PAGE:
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22.8.04

Astroturf

I guess I'm supposed to be outraged about the prevalence of astroturf letter writing coming from the Bush and Kerry campaigns -- that is, form letters provided by the campaign that supporters sign off on and submit to the letters page of their local newspaper. Certainly my editorial instinct would be to reject an astroturf letter if one was submitted to the Scarlet. But in a way I'm not sure what's so bad about them. The philosophy behind the letters page is to select letters that are clear, representative, and interesting. Providing an outlet for the personal creativity of readers is not (for commercial papers, at least -- I would say it is a function of college papers). Being written and polished by professional PR people, astroturf letters are as clear as anything a regular citizen is likely to write. Not everyone has the gift of elegant prose, so why should less articulate people be silenced by prohibiting them from getting help with expressing their views? This brings us to the question of representativeness. There's no reason to think that people who send astroturf letters don't fervently believe the campaign talking points that they're attaching their name to. Nothing will be changed about the ideas they're trying to communicate if we make them sit down and rephrase the letter in their own words. As far as being interesting, that's something of a toss-up -- there are loads of really stupid non-atroturf letters out there.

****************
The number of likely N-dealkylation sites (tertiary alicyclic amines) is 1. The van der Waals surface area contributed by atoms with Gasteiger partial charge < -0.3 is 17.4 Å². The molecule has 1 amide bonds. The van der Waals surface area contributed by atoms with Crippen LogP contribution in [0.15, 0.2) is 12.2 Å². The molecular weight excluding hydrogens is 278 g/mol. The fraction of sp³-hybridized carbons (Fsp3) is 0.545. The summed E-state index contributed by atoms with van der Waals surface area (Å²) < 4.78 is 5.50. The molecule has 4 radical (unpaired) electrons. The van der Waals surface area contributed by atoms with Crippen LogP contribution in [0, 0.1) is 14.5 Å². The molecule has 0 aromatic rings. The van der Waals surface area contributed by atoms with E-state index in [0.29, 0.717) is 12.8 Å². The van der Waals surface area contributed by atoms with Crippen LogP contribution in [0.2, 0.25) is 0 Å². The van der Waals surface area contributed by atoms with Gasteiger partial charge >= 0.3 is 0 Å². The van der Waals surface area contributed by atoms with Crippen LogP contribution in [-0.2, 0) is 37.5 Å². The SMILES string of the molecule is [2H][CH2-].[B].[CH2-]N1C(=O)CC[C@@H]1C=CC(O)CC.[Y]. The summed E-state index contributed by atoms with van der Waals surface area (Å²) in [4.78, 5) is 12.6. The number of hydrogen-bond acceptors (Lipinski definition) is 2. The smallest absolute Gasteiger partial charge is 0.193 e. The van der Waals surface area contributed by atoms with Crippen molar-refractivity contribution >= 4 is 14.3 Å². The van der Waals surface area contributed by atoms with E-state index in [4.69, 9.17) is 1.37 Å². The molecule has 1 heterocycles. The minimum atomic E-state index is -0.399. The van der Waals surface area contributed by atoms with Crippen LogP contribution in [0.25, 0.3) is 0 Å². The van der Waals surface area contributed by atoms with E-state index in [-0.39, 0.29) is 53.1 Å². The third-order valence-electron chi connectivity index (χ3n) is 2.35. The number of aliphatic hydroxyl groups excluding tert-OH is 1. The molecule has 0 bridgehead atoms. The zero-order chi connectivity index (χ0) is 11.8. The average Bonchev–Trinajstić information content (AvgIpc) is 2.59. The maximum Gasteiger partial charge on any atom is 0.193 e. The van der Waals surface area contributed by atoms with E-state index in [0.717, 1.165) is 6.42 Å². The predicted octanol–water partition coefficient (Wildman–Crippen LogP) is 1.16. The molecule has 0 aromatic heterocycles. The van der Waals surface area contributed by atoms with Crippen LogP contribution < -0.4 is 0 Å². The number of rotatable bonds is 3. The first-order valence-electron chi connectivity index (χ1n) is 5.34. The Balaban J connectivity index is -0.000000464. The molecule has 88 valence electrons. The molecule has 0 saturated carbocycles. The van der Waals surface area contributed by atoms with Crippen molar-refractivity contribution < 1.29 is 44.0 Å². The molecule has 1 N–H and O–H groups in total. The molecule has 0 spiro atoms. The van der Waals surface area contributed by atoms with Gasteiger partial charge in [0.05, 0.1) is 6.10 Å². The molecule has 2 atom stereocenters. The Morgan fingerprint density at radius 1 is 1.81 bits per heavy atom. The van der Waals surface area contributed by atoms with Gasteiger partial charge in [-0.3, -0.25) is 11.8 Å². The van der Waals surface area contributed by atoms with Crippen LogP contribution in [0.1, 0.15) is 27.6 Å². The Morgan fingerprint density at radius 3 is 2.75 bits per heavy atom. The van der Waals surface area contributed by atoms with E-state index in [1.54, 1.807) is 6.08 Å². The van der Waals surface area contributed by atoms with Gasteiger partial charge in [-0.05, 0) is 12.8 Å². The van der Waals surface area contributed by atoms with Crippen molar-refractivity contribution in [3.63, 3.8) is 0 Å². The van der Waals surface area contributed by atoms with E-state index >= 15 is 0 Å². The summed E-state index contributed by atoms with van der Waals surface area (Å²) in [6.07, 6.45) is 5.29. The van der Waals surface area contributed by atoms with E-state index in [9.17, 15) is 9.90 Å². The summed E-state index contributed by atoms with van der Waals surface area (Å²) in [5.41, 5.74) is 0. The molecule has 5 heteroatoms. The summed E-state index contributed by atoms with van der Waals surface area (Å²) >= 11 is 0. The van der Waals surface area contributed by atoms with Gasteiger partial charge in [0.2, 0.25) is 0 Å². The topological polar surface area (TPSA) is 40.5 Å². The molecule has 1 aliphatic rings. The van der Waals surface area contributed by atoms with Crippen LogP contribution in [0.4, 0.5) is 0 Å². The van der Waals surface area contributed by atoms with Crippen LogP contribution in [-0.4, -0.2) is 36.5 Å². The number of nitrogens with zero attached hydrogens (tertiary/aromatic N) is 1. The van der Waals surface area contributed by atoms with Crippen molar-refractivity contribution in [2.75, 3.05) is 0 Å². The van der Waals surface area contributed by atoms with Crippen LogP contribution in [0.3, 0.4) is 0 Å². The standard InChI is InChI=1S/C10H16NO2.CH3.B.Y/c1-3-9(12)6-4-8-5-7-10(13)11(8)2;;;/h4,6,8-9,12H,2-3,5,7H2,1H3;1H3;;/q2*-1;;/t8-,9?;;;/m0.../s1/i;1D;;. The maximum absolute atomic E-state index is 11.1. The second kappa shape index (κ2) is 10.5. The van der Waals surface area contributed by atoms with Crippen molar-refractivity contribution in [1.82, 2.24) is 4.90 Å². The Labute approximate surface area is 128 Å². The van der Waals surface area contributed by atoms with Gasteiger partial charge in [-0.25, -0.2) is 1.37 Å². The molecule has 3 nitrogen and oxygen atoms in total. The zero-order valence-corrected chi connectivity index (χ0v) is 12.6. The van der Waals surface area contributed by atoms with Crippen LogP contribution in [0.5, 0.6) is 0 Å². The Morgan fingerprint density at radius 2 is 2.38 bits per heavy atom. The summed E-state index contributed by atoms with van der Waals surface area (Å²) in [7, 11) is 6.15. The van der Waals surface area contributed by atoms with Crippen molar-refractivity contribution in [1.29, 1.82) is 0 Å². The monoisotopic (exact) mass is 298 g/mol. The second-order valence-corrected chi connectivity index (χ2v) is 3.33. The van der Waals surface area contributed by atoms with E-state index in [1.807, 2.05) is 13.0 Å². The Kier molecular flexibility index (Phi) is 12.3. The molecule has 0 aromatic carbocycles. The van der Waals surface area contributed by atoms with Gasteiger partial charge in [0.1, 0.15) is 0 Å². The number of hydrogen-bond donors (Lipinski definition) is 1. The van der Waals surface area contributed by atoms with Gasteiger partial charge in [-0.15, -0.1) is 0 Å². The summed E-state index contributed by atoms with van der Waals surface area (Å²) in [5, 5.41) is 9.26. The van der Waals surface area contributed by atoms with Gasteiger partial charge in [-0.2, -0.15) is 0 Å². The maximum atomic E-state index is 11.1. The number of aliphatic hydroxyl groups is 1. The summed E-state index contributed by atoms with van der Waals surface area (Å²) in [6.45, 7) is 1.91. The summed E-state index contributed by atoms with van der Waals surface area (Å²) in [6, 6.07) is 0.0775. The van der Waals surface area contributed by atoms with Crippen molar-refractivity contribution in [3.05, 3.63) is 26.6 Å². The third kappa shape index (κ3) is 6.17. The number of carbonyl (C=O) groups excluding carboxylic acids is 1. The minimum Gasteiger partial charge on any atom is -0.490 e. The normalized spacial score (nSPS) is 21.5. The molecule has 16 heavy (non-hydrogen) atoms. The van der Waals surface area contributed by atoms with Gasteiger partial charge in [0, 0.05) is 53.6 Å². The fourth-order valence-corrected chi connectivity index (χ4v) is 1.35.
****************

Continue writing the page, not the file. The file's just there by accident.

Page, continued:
One argument that comes to mind against astroturf, though, is the exact reason campaigns go for it: it's easy. Writing a good letter to the editor is hard and time-consuming. It's far easier to get a bunch of letters published if people have a ready-made submission. This gives members of organized groups a decided advantage over other citizens.

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